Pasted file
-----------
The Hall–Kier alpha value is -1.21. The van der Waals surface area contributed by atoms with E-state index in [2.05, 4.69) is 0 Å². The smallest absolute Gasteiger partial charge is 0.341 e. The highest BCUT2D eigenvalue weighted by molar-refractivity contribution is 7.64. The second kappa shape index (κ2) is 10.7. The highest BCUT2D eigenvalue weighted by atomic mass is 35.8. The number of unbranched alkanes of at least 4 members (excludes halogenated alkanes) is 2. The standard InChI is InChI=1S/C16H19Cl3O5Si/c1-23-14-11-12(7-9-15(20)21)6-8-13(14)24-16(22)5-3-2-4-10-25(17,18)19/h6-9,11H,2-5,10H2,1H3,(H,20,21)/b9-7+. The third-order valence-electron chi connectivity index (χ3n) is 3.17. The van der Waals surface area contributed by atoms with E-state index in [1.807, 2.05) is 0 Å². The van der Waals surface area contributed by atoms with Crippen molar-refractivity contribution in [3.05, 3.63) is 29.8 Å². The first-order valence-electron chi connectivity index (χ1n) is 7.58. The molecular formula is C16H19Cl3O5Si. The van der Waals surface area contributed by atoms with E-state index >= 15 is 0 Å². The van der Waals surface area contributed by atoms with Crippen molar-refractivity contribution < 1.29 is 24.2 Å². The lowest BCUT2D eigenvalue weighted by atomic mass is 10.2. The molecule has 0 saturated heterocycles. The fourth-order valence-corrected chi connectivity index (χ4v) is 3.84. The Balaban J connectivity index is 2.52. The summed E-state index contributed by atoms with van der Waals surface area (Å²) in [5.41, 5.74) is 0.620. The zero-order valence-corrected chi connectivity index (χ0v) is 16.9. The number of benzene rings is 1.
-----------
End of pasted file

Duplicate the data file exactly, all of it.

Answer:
The Hall–Kier alpha value is -1.21. The van der Waals surface area contributed by atoms with E-state index in [2.05, 4.69) is 0 Å². The smallest absolute Gasteiger partial charge is 0.341 e. The highest BCUT2D eigenvalue weighted by molar-refractivity contribution is 7.64. The second kappa shape index (κ2) is 10.7. The highest BCUT2D eigenvalue weighted by atomic mass is 35.8. The number of unbranched alkanes of at least 4 members (excludes halogenated alkanes) is 2. The standard InChI is InChI=1S/C16H19Cl3O5Si/c1-23-14-11-12(7-9-15(20)21)6-8-13(14)24-16(22)5-3-2-4-10-25(17,18)19/h6-9,11H,2-5,10H2,1H3,(H,20,21)/b9-7+. The third-order valence-electron chi connectivity index (χ3n) is 3.17. The van der Waals surface area contributed by atoms with E-state index in [1.807, 2.05) is 0 Å². The van der Waals surface area contributed by atoms with Crippen molar-refractivity contribution in [3.05, 3.63) is 29.8 Å². The first-order valence-electron chi connectivity index (χ1n) is 7.58. The molecular formula is C16H19Cl3O5Si. The van der Waals surface area contributed by atoms with E-state index >= 15 is 0 Å². The van der Waals surface area contributed by atoms with Crippen molar-refractivity contribution < 1.29 is 24.2 Å². The lowest BCUT2D eigenvalue weighted by atomic mass is 10.2. The molecule has 0 saturated heterocycles. The fourth-order valence-corrected chi connectivity index (χ4v) is 3.84. The Balaban J connectivity index is 2.52. The summed E-state index contributed by atoms with van der Waals surface area (Å²) in [5.41, 5.74) is 0.620. The zero-order valence-corrected chi connectivity index (χ0v) is 16.9. The number of benzene rings is 1.